Effective teaching promotes lifelong usage. It is moment-to-moment learning based on inquiry and discovery. It passes the true test that can't be standardised: helping students confront the challenges of life successfully!
Joseph Wardy, a resident of Parsippany, is a former member of the Mine Hill Board of Education.
Source: Daily Record [Morris County, NJ] 5 August 2001
Source: ozyandmillie.org D C Simpson 2001
Maybe We Can Learn to Do without Tests
Your June 6 Letters to the Editor "What's the True Worth of Achievement Tests?" reminds me that as of 1969 just over ½ of the Phds in America had graduated in the bottom half of their high-school class. Meanwhile, Harvard studies showed that the B students end up achieving more than the A students, while the Cs often do the best of all.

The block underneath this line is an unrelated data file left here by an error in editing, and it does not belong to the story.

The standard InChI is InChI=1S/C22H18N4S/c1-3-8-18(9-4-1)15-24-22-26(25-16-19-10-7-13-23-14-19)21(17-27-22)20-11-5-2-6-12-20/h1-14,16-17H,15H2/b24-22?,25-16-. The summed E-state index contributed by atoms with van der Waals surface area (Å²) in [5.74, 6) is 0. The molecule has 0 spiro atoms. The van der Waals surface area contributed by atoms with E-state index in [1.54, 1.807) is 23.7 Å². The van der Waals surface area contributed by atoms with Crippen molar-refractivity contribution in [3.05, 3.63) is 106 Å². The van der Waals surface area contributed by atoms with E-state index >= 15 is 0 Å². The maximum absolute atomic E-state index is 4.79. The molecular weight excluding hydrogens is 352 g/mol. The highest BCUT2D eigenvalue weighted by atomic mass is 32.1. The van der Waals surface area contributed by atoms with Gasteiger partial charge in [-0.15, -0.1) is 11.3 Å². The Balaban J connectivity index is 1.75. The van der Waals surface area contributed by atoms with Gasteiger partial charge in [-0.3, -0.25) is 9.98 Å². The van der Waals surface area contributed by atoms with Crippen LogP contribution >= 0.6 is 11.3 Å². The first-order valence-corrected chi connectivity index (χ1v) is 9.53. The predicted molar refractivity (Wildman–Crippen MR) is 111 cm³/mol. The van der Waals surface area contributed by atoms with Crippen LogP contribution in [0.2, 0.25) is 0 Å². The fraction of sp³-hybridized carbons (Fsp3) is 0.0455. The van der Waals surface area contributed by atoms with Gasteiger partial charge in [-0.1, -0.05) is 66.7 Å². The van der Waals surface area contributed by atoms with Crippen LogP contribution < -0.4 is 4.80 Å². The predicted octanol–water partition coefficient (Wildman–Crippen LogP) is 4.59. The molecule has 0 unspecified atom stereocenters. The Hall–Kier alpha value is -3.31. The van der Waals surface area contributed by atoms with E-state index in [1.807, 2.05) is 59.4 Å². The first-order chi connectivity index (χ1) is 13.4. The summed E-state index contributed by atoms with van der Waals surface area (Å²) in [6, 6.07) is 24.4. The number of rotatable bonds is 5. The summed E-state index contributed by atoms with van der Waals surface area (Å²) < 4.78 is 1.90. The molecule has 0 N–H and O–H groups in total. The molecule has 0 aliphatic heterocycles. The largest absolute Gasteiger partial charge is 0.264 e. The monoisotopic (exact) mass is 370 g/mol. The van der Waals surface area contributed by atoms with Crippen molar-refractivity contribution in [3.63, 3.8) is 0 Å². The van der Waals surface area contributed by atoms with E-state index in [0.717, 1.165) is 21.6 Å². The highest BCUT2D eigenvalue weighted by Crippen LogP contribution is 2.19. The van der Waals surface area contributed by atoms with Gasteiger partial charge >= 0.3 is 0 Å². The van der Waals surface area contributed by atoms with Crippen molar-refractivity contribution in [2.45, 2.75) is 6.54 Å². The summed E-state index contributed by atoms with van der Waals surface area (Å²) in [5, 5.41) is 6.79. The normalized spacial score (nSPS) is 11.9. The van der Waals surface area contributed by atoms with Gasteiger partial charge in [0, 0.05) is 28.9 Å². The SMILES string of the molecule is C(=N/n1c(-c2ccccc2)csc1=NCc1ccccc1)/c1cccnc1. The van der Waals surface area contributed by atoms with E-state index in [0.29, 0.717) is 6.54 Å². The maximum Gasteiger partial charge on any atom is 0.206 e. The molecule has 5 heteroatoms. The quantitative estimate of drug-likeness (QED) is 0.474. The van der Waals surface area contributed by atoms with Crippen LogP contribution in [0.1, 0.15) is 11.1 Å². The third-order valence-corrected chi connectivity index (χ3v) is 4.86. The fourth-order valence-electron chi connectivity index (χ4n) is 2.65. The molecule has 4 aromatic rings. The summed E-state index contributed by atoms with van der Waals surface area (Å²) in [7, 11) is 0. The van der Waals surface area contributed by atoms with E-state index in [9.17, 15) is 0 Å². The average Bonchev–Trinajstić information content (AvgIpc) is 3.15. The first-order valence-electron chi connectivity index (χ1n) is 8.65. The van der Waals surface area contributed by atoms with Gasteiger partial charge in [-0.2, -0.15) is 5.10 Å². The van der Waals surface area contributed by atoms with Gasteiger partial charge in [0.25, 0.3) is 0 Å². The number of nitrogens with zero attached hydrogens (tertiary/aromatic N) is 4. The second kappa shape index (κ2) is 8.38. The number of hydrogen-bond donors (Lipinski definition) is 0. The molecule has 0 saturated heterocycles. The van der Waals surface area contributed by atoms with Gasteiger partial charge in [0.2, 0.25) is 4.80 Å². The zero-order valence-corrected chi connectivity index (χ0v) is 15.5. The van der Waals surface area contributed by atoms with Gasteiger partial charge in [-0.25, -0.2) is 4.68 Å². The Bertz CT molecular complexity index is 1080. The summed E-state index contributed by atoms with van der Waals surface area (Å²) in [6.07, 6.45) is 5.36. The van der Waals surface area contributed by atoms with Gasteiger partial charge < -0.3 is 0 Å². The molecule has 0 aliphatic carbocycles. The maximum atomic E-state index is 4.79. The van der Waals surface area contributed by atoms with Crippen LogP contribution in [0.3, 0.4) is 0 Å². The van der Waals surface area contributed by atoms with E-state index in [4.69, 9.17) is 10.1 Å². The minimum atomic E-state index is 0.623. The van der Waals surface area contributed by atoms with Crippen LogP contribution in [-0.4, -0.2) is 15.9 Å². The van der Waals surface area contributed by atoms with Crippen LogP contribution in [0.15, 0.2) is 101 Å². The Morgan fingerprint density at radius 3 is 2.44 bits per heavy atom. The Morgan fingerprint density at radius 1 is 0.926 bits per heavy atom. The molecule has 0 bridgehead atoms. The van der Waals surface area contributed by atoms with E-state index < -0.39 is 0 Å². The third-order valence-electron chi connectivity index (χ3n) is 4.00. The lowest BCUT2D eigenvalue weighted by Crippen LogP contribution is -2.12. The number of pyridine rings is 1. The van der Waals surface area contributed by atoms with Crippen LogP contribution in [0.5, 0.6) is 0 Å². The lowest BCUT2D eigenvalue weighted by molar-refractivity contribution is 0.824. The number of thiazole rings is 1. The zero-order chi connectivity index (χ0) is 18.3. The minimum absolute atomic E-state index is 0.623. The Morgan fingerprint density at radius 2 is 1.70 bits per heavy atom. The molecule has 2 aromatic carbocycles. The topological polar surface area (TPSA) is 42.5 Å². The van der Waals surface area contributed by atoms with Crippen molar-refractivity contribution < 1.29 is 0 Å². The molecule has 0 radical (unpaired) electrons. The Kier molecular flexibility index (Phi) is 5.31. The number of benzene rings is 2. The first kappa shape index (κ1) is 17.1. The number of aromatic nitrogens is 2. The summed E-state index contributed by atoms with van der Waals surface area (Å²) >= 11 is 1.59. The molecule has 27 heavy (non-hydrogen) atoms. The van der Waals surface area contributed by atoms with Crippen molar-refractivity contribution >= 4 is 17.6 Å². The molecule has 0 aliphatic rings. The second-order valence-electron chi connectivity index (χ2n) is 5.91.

In addition, based on a survey I've made of friends and teachers, it's safe to assume that there are no adults anywhere in the US who would let the government force them into a school building for even 3 hours a week, make them study some obscure subject mandated from on high, test them on the art of transient storage, and then make their future careers dependent on passing the course.
But schools and colleges could become educational institutions were we to abolish testing and instead stimulate, demonstrate and encourage kids to acquire those all-important basic skills as well as to keep on learning about the world with the enthusiasm and the efficiency of any pre-school child.
Robert E Kay MD
Source: The Wall Street Journal Tuesday 12 June 2001